Across the nation, as the fall 2010 semester opened, we began to hear about a resurgence in bedbugs in hotels and college residence halls. The Rochester Democrat and Chronicle, AOL News, and Inside Higher Education all describe more bedbug sightings than the US has seen since the early part of the twentieth century. Bedbugs enter institutions along with residents by hopping onto luggage or traveling into buildings in furniture brought in from outside (take care about purchasing used furniture). They settle into sheets that have lots of human contact--and a source of bedbug food. This National Geographic video explains how bedbugs enter houses and make contact with sleeping humans:
At Geneseo, we have had a few reports of suspicious bedbug bites, but they have usually not been bedbugs. Red bites can also be signs of scabies and mites. Whenever there is a suspicion, Facilities Services calls in a professional exterminator who inspects the student's mattress and room; students are asked to launder all linens and clothing they have worn at the hottest washer setting. The inspector looks at all crevices and mattress seams as well as clothing, bedding, and other furniture. Special bedbug-detecting canines can be called in to do whole room inspections.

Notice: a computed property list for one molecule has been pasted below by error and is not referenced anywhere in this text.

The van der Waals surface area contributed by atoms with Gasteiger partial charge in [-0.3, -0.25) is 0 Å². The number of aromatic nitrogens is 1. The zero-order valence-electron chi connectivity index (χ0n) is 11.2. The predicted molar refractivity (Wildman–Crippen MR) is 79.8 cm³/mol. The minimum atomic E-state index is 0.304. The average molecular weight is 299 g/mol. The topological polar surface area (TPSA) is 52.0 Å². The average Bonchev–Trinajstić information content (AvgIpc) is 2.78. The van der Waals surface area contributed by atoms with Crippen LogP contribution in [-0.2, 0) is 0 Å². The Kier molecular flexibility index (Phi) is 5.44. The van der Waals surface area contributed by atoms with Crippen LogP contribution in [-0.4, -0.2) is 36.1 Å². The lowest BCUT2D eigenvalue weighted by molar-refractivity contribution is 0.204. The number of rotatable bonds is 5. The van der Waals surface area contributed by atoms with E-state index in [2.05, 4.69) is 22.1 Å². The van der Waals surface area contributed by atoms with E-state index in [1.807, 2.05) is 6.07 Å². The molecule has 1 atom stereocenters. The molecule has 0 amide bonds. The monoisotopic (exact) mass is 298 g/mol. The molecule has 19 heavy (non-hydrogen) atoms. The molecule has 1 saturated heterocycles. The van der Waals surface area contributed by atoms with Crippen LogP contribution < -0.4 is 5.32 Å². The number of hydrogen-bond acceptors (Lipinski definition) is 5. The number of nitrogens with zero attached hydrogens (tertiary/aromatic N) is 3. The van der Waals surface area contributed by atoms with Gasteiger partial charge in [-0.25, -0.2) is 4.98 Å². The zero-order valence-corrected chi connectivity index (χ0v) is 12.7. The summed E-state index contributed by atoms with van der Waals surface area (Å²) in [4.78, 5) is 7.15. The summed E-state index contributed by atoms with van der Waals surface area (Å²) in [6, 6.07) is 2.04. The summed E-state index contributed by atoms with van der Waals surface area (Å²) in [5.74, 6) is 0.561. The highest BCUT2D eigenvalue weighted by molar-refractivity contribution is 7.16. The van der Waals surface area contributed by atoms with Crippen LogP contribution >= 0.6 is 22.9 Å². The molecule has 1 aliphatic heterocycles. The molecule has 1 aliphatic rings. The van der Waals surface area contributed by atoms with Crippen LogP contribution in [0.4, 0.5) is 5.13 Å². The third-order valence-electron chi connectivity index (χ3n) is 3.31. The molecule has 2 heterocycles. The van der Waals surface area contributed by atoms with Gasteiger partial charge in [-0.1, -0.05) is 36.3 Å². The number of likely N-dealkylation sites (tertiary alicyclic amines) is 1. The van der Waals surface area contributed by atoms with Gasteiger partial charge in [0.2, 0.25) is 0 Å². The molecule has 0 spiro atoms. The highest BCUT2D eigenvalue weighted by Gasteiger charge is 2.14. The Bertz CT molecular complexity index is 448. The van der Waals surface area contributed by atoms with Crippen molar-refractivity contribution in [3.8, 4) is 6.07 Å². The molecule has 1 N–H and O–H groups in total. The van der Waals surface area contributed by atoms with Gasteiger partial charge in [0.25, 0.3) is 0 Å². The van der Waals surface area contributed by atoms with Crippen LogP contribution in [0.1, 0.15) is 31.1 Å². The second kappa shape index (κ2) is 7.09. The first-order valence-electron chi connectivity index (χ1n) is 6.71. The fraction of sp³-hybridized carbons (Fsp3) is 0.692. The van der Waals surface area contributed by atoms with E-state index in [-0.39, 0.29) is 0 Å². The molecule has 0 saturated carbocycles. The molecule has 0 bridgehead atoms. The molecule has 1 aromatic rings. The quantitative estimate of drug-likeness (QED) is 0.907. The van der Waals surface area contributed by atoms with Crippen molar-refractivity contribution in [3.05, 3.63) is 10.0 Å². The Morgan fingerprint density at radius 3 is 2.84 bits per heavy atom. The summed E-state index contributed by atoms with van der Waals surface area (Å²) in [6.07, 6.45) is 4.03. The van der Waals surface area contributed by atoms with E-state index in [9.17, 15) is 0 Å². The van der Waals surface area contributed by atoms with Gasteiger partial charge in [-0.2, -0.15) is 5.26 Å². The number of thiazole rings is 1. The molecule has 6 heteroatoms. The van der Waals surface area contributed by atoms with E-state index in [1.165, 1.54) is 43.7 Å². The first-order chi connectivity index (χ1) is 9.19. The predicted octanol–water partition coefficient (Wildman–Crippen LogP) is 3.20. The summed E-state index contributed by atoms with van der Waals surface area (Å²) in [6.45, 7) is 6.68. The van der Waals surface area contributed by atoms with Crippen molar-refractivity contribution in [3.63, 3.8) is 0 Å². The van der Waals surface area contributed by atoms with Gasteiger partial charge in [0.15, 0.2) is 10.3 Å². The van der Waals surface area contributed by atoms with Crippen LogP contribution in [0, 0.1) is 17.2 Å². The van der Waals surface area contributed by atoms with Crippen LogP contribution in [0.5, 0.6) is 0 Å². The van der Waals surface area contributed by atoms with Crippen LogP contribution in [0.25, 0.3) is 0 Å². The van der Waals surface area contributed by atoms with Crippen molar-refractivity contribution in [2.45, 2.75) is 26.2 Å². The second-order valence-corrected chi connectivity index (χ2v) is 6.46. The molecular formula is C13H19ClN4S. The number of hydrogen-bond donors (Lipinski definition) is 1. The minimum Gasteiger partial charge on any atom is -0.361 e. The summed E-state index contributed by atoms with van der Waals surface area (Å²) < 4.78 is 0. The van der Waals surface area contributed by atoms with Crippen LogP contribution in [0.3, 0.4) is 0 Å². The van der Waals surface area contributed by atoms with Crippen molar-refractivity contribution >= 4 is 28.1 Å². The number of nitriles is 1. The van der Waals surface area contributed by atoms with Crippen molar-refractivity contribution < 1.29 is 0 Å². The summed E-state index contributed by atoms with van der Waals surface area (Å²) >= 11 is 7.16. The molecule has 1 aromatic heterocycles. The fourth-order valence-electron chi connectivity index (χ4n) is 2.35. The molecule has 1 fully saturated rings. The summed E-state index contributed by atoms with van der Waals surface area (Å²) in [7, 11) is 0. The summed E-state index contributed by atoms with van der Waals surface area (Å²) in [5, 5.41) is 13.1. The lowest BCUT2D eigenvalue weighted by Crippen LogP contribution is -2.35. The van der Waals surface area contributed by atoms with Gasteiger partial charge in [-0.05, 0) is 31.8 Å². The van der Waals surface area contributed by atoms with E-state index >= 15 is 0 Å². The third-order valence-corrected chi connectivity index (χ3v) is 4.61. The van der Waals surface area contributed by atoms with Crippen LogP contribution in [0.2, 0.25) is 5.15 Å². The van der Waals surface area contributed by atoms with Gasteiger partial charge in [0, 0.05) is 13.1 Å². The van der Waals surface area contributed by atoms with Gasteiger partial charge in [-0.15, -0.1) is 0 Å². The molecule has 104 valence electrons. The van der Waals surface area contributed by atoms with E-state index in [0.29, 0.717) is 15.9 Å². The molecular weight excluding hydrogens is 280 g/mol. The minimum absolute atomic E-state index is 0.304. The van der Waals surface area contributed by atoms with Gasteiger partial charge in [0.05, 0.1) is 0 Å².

If you find mystery bites on your skin, visit the health center. Practitioners at Geneseo's Lauderdale Health Center will try to identify the sources of bite marks; other possibilities are ants, mites, mosquitoes, fleas, and scabies.
If you find bites on your skin, and you suspect bedbugs, please do the following:
Geneseo has been very fortunate in not having a major bedbug outbreak--but that could change at any time. It is essential that you report any concerns about bugs or other creatures immediately by filing a work order or speaking with your RA. Please let professional exterminators handle any necessary insecticides; otherwise you may be exposing yourself and your neighbors to poisons that are far worse than the creatures we all want to get rid of.